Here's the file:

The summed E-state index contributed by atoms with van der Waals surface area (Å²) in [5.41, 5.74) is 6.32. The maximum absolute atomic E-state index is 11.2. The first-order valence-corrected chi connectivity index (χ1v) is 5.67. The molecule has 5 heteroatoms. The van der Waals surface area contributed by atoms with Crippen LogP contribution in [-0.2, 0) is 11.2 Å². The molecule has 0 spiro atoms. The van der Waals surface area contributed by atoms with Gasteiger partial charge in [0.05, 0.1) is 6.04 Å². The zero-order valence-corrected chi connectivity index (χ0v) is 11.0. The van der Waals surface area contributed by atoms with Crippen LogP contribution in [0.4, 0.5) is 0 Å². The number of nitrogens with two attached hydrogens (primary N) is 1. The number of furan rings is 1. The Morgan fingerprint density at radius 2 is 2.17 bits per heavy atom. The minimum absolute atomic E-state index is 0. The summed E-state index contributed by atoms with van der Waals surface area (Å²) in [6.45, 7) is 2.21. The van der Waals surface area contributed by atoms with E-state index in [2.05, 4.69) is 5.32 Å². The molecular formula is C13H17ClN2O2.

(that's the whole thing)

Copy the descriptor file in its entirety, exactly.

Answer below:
The summed E-state index contributed by atoms with van der Waals surface area (Å²) in [5.41, 5.74) is 6.32. The maximum absolute atomic E-state index is 11.2. The first-order valence-corrected chi connectivity index (χ1v) is 5.67. The molecule has 5 heteroatoms. The van der Waals surface area contributed by atoms with Crippen LogP contribution in [-0.2, 0) is 11.2 Å². The molecule has 0 spiro atoms. The van der Waals surface area contributed by atoms with Gasteiger partial charge in [0.05, 0.1) is 6.04 Å². The zero-order valence-corrected chi connectivity index (χ0v) is 11.0. The van der Waals surface area contributed by atoms with Crippen LogP contribution in [0.4, 0.5) is 0 Å². The number of nitrogens with two attached hydrogens (primary N) is 1. The number of furan rings is 1. The Morgan fingerprint density at radius 2 is 2.17 bits per heavy atom. The minimum absolute atomic E-state index is 0. The summed E-state index contributed by atoms with van der Waals surface area (Å²) in [6.45, 7) is 2.21. The van der Waals surface area contributed by atoms with E-state index in [2.05, 4.69) is 5.32 Å². The molecular formula is C13H17ClN2O2.